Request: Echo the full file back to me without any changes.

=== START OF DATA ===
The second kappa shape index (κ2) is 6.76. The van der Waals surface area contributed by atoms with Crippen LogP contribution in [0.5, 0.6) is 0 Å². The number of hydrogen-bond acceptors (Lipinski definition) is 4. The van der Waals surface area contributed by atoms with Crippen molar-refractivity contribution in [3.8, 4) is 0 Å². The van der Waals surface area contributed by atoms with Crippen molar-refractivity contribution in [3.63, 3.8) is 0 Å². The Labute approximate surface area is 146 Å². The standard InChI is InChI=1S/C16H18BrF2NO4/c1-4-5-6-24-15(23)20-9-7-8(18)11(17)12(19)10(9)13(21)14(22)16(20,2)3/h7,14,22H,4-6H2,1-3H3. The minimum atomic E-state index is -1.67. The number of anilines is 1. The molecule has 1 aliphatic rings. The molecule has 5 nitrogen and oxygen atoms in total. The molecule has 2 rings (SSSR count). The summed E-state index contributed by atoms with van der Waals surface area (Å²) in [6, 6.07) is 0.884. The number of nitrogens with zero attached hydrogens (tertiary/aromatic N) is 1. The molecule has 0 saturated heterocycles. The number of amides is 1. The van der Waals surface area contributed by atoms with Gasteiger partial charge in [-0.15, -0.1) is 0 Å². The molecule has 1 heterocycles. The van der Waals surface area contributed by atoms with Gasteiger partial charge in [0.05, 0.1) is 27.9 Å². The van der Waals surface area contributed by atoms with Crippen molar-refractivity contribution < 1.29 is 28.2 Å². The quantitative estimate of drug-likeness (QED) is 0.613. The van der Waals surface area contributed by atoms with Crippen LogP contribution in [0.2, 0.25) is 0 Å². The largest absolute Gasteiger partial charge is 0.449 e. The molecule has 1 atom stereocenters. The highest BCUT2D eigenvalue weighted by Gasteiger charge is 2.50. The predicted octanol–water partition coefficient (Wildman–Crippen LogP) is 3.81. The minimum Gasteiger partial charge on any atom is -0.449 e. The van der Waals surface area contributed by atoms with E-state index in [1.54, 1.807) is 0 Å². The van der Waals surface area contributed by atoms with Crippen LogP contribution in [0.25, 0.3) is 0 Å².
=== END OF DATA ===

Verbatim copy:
The second kappa shape index (κ2) is 6.76. The van der Waals surface area contributed by atoms with Crippen LogP contribution in [0.5, 0.6) is 0 Å². The number of hydrogen-bond acceptors (Lipinski definition) is 4. The van der Waals surface area contributed by atoms with Crippen molar-refractivity contribution in [3.8, 4) is 0 Å². The van der Waals surface area contributed by atoms with Crippen molar-refractivity contribution in [3.63, 3.8) is 0 Å². The Labute approximate surface area is 146 Å². The standard InChI is InChI=1S/C16H18BrF2NO4/c1-4-5-6-24-15(23)20-9-7-8(18)11(17)12(19)10(9)13(21)14(22)16(20,2)3/h7,14,22H,4-6H2,1-3H3. The minimum atomic E-state index is -1.67. The number of anilines is 1. The molecule has 1 aliphatic rings. The molecule has 5 nitrogen and oxygen atoms in total. The molecule has 2 rings (SSSR count). The summed E-state index contributed by atoms with van der Waals surface area (Å²) in [6, 6.07) is 0.884. The number of nitrogens with zero attached hydrogens (tertiary/aromatic N) is 1. The molecule has 0 saturated heterocycles. The number of amides is 1. The van der Waals surface area contributed by atoms with Gasteiger partial charge in [-0.15, -0.1) is 0 Å². The molecule has 1 heterocycles. The van der Waals surface area contributed by atoms with Gasteiger partial charge in [0.05, 0.1) is 27.9 Å². The van der Waals surface area contributed by atoms with Crippen molar-refractivity contribution < 1.29 is 28.2 Å². The quantitative estimate of drug-likeness (QED) is 0.613. The van der Waals surface area contributed by atoms with Crippen LogP contribution in [0.2, 0.25) is 0 Å². The largest absolute Gasteiger partial charge is 0.449 e. The molecule has 1 atom stereocenters. The highest BCUT2D eigenvalue weighted by Gasteiger charge is 2.50. The predicted octanol–water partition coefficient (Wildman–Crippen LogP) is 3.81. The minimum Gasteiger partial charge on any atom is -0.449 e. The van der Waals surface area contributed by atoms with E-state index in [1.54, 1.807) is 0 Å². The van der Waals surface area contributed by atoms with Crippen LogP contribution in [0.25, 0.3) is 0 Å².